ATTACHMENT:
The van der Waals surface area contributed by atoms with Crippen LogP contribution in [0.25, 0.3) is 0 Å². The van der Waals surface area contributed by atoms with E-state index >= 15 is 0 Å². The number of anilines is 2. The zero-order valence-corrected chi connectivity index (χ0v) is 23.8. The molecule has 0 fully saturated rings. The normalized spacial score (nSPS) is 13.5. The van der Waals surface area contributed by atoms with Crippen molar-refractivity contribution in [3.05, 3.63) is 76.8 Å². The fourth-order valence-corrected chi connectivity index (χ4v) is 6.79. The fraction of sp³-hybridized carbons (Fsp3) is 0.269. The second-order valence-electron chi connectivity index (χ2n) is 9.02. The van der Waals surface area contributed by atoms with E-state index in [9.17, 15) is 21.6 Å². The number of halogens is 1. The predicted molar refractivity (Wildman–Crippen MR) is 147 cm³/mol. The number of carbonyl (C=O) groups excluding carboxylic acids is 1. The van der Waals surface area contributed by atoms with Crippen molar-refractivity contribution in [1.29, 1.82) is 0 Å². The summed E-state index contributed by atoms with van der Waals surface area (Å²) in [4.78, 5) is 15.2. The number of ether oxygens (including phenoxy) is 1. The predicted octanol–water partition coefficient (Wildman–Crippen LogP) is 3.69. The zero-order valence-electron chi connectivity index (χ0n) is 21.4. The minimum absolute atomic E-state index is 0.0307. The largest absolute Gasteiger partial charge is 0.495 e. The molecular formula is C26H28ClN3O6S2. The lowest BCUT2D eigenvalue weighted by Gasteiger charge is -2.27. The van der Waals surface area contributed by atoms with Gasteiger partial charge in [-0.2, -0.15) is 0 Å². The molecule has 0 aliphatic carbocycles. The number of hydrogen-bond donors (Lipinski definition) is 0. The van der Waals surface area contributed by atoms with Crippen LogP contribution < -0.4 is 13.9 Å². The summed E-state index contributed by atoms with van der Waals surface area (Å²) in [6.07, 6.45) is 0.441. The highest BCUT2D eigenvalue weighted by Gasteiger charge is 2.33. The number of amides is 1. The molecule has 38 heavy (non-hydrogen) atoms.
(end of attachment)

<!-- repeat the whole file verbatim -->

The van der Waals surface area contributed by atoms with Crippen LogP contribution in [0.25, 0.3) is 0 Å². The van der Waals surface area contributed by atoms with E-state index >= 15 is 0 Å². The number of anilines is 2. The zero-order valence-corrected chi connectivity index (χ0v) is 23.8. The molecule has 0 fully saturated rings. The normalized spacial score (nSPS) is 13.5. The van der Waals surface area contributed by atoms with Crippen molar-refractivity contribution in [3.05, 3.63) is 76.8 Å². The fourth-order valence-corrected chi connectivity index (χ4v) is 6.79. The fraction of sp³-hybridized carbons (Fsp3) is 0.269. The second-order valence-electron chi connectivity index (χ2n) is 9.02. The van der Waals surface area contributed by atoms with E-state index in [9.17, 15) is 21.6 Å². The number of halogens is 1. The predicted molar refractivity (Wildman–Crippen MR) is 147 cm³/mol. The number of carbonyl (C=O) groups excluding carboxylic acids is 1. The van der Waals surface area contributed by atoms with Crippen molar-refractivity contribution in [1.29, 1.82) is 0 Å². The summed E-state index contributed by atoms with van der Waals surface area (Å²) in [4.78, 5) is 15.2. The number of ether oxygens (including phenoxy) is 1. The predicted octanol–water partition coefficient (Wildman–Crippen LogP) is 3.69. The zero-order valence-electron chi connectivity index (χ0n) is 21.4. The minimum absolute atomic E-state index is 0.0307. The largest absolute Gasteiger partial charge is 0.495 e. The molecular formula is C26H28ClN3O6S2. The lowest BCUT2D eigenvalue weighted by Gasteiger charge is -2.27. The van der Waals surface area contributed by atoms with Gasteiger partial charge in [-0.2, -0.15) is 0 Å². The molecule has 0 aliphatic carbocycles. The number of hydrogen-bond donors (Lipinski definition) is 0. The van der Waals surface area contributed by atoms with Crippen LogP contribution < -0.4 is 13.9 Å². The summed E-state index contributed by atoms with van der Waals surface area (Å²) in [6.07, 6.45) is 0.441. The highest BCUT2D eigenvalue weighted by Gasteiger charge is 2.33. The number of amides is 1. The molecule has 38 heavy (non-hydrogen) atoms.